Schmidt, &Bugnyar, 2014), relatively few studies have focused on
social learning mechanisms. Social facilitation has been reported for
ravens and carrion crows, Corvus corone, in investigating objects
(Miller, Schiestl, Whiten, Schwab, &Bugnyar, 2014; St€
owe et al.,
2006a, 2006b), for rooks, Corvus frugilegus, in accepting new food
(Dally, Clayton, &Emery, 2008) and, as a plausible mechanism for
American crows, Corvus brachyrhynchos, forming traditions about
artiﬁcially introduced predator types (Cornell, Marzluff, &Pecoraro,
2011; Marzluff, Walls, Cornell, Withey, &Craig, 2010). Local or
stimulus enhancement towards feeding locations, parts of feeding
apparatuses and/or speciﬁc objects have been reported for ravens
(Fritz &Kotrschal, 1999; Schwab, Bugnyar, Schloegl, &Kotrschal,
2008), jackdaws, Corvus monedula (Schwab et al., 2008) and New
Caledonian crows, Corvus moneduloides (Kenward, Rutz, Weir, &
Kacelnik, 2006). To our knowledge, there is no evidence for action
imitation, possibly because the above-mentioned mechanisms at the
motivational and perceptual levels are powerful enough to transmit
the relevant information during foraging (Federspiel, Clayton, &
Emery, 2009). Still, the apparent lack of action imitation is surpris-
ing: on the one hand, imitative abilities have been reported for other
large-brained birds such as parrots (Dawson &Foss, 1965; Moore,
1992) that resemble corvids with respect to their social life with
long-term monogamous pairs (Emery et al., 2007); on the other
hand, simple forms of action imitation have been demonstrated in
species such as pigeons, Columba livia, and quails, Coturnix japonica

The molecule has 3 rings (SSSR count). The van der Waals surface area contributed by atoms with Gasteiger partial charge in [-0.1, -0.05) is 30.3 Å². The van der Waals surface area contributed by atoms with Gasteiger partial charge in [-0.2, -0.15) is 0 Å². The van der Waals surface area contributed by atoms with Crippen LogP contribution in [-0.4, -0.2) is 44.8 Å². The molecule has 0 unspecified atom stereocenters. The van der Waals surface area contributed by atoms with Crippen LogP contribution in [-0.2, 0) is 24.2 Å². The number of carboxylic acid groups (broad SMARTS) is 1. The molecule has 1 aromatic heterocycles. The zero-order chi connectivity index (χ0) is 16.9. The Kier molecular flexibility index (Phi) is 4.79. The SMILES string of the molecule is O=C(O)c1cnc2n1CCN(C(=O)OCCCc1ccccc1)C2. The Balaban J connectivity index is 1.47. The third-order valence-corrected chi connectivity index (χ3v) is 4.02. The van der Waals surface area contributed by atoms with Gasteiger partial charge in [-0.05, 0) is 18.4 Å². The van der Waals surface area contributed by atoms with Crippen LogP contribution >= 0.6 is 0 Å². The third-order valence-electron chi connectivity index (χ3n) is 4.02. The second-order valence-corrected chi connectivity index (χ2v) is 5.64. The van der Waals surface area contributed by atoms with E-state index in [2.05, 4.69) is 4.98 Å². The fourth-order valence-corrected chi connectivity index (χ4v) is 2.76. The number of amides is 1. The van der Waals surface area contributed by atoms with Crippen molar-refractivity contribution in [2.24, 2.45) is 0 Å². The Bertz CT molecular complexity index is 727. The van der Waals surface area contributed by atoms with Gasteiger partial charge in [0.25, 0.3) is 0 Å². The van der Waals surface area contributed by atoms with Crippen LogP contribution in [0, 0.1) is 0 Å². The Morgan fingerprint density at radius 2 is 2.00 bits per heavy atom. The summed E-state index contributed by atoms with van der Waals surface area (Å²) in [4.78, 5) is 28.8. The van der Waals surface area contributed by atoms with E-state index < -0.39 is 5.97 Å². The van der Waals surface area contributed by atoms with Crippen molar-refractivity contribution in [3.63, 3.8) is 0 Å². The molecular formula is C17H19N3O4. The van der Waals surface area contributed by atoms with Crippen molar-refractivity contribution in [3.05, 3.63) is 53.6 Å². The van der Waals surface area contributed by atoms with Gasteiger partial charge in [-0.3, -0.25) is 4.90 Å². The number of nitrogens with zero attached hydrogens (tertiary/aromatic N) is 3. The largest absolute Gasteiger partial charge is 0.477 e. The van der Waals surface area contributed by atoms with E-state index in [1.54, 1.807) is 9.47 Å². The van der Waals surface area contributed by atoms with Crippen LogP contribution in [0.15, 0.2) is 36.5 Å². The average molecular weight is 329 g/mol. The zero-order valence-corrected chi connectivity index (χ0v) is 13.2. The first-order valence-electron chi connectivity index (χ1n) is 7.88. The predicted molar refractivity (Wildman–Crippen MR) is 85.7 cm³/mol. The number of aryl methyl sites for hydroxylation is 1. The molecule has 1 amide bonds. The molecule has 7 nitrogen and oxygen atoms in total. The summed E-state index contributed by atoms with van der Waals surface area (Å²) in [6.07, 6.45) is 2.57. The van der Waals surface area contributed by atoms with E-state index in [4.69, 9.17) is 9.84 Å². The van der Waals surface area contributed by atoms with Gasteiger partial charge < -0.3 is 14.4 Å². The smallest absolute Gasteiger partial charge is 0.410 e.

(Akins, Klein, &Zentall, 2002) that hardly face a more diverse
foraging ecology than corvids, rendering a socioecological explana-
tion for a lack of imitation in corvids unlikely.
In the present study we tested common ravens, highly adaptable
food generalists that prefer feeding on carcasses (Haffer &Kirchner,
1993; Ratcliffe, 1997) and occupying a wide range of different
habitats with a great variety of potential food items (Heinrich,
1995), often of anthropogenic origin (Loretto et al., 2017; Loretto,
Schuster, &Bugnyar, 2016). Ravens are known to be sensitive to
various types of social information during foraging (Bugnyar, 2013;
Scheid, Pasteur, Range, &Bugnyar, 2007; Schwab, Bugnyar,
Schloegl, et al., 2008), including a conspeciﬁc's demonstration of
opening an apparatus containing food (Fritz &Kotrschal, 1999). We
based our study on the latter ﬁndings but adapted the methods to
explicitly test the ravens' capacity to copy the other individual's
motor action and to distinguish imitation from other social learning
mechanisms. We tested young hand-raised birds on the same
apparatus as Fritz and Kotrschal (1999) but instead of a conspeciﬁc